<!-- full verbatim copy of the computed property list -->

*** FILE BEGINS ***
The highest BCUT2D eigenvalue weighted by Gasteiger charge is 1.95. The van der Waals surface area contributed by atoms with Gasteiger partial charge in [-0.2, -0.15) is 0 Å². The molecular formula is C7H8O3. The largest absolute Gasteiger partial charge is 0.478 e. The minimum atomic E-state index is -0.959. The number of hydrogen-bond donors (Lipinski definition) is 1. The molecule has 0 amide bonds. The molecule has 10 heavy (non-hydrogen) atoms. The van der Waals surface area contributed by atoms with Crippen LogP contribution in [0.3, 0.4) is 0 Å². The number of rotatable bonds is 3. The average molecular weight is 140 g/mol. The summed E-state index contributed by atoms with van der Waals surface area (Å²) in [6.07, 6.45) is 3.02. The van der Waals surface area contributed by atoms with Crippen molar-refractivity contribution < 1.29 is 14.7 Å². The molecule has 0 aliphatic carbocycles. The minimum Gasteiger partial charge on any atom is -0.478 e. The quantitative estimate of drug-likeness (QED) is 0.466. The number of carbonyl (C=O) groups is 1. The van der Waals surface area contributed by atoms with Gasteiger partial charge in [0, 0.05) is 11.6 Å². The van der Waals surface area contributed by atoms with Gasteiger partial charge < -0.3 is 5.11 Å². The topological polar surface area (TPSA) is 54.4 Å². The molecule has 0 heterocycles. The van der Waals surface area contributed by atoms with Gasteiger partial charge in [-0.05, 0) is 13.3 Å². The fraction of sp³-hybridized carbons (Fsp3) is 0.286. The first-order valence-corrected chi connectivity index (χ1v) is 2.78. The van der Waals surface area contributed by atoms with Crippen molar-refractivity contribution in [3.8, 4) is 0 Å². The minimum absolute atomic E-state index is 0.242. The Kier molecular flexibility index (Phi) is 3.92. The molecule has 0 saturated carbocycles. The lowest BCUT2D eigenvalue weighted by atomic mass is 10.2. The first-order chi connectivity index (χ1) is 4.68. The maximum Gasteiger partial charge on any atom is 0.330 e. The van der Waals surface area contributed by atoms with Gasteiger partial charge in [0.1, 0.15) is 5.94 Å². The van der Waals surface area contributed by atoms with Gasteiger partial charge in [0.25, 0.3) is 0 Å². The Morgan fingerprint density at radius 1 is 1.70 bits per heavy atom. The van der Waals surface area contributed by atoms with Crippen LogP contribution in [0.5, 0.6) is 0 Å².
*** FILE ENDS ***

The highest BCUT2D eigenvalue weighted by Gasteiger charge is 1.95. The van der Waals surface area contributed by atoms with Gasteiger partial charge in [-0.2, -0.15) is 0 Å². The molecular formula is C7H8O3. The largest absolute Gasteiger partial charge is 0.478 e. The minimum atomic E-state index is -0.959. The number of hydrogen-bond donors (Lipinski definition) is 1. The molecule has 0 amide bonds. The molecule has 10 heavy (non-hydrogen) atoms. The van der Waals surface area contributed by atoms with Crippen LogP contribution in [0.3, 0.4) is 0 Å². The number of rotatable bonds is 3. The average molecular weight is 140 g/mol. The summed E-state index contributed by atoms with van der Waals surface area (Å²) in [6.07, 6.45) is 3.02. The van der Waals surface area contributed by atoms with Crippen molar-refractivity contribution < 1.29 is 14.7 Å². The molecule has 0 aliphatic carbocycles. The minimum Gasteiger partial charge on any atom is -0.478 e. The quantitative estimate of drug-likeness (QED) is 0.466. The number of carbonyl (C=O) groups is 1. The van der Waals surface area contributed by atoms with Gasteiger partial charge in [0, 0.05) is 11.6 Å². The van der Waals surface area contributed by atoms with Gasteiger partial charge < -0.3 is 5.11 Å². The topological polar surface area (TPSA) is 54.4 Å². The molecule has 0 heterocycles. The van der Waals surface area contributed by atoms with Gasteiger partial charge in [-0.05, 0) is 13.3 Å². The fraction of sp³-hybridized carbons (Fsp3) is 0.286. The first-order valence-corrected chi connectivity index (χ1v) is 2.78. The van der Waals surface area contributed by atoms with Crippen molar-refractivity contribution in [3.8, 4) is 0 Å². The minimum absolute atomic E-state index is 0.242. The Kier molecular flexibility index (Phi) is 3.92. The molecule has 0 saturated carbocycles. The lowest BCUT2D eigenvalue weighted by atomic mass is 10.2. The first-order chi connectivity index (χ1) is 4.68. The maximum Gasteiger partial charge on any atom is 0.330 e. The van der Waals surface area contributed by atoms with Gasteiger partial charge in [0.1, 0.15) is 5.94 Å². The van der Waals surface area contributed by atoms with Gasteiger partial charge in [0.25, 0.3) is 0 Å². The Morgan fingerprint density at radius 1 is 1.70 bits per heavy atom. The van der Waals surface area contributed by atoms with Crippen LogP contribution in [0.5, 0.6) is 0 Å².